Cultivating the art of storytelling for healing and social change
Picture this: You’re in a theatre space in New York City or Budapest or Hong Kong or any number of cities in one of 50 countries around the world. In front of you are a troupe of actors, one musician and a facilitator – called the “conductor.” You decide tonight’s the night. Tonight you tell your story. The conductor moves you from the audience to the “teller’s chair” where you begin to speak. As audience and actors listen, the air becomes hushed and the space fills with supportive energy. When your story has reached a peak, the conductor says the magic words “Let’s watch.” Like tossing a ball, you pass your story to the actors who recreate the story in real time, breathing life into your memory. On this night, you see what you haven’t seen before. Insight strikes you. And you make that subtle shift that can lead to healing for yourself and your community.
This is Playback Theatre — a theatrical form originated by Jonathan Fox with its roots in improv, psychodrama and the critical pedagogy work of Paulo Friere. It’s also the focus of a two-day seminar taught this July in New York City by Saint Martin’s University’s counseling psychology professor and Playback Theatre trainer and conductor, Leticia Nieto, Psy.D.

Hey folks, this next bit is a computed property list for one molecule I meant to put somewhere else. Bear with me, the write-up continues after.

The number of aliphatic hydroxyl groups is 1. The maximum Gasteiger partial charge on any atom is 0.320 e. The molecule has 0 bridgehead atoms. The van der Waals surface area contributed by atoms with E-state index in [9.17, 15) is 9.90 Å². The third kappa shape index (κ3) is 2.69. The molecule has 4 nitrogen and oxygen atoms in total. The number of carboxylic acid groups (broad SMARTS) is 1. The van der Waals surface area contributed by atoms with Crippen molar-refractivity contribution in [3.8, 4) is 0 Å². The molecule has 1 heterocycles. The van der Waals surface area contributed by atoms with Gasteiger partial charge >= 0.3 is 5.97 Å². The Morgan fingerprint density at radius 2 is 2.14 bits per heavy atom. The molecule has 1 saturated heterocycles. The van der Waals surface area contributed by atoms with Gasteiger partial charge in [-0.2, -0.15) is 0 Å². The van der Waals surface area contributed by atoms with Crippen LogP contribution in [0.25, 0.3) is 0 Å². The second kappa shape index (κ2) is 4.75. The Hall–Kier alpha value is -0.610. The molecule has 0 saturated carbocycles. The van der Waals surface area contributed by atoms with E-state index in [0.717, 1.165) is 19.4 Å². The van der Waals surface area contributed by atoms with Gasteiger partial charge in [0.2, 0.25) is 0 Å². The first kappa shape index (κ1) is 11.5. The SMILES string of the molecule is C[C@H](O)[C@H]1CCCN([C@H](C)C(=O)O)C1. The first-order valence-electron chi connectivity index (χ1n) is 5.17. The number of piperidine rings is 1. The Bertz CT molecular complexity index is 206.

Co-founder of Seattle-based Pasajer@s Playback Theatre, Nieto believes that Playback events build community and provide tellers with the opportunity to have their stories honored and recognized for their true importance. “Playback Theatre offers an overlap between psychotherapy and anti-oppression education,” says Nieto. “It is an excellent place of deep listening.” Some Playback companies are open, some closed. Some go to places like hospital rooms to perform patient stories. “It can have a therapeutic effect and impact that can lead to social change at the level of community. My work includes psychotherapy, training psychotherapists, teaching, and community building. And I enjoy that range.”
Informed by Nieto’s book Beyond Inclusion, Beyond Empowerment: A Development Strategy to Liberate Everyone, the seminar,
Implicit and Explicit Anti-Oppression in Playback Theatre, will offer Playback practitioners an intensive workout in applying their Playback skills within the context of anti-oppression and social justice. “When Playback Theatre is done well,” shares Nieto, “it is inherently, socially transforming.” She hopes participants will come away with a “deep sense of the inherent socially and personally transformative power of Playback Theatre” as well as additional tools and language to strengthen their commitment and skills in promoting social justice.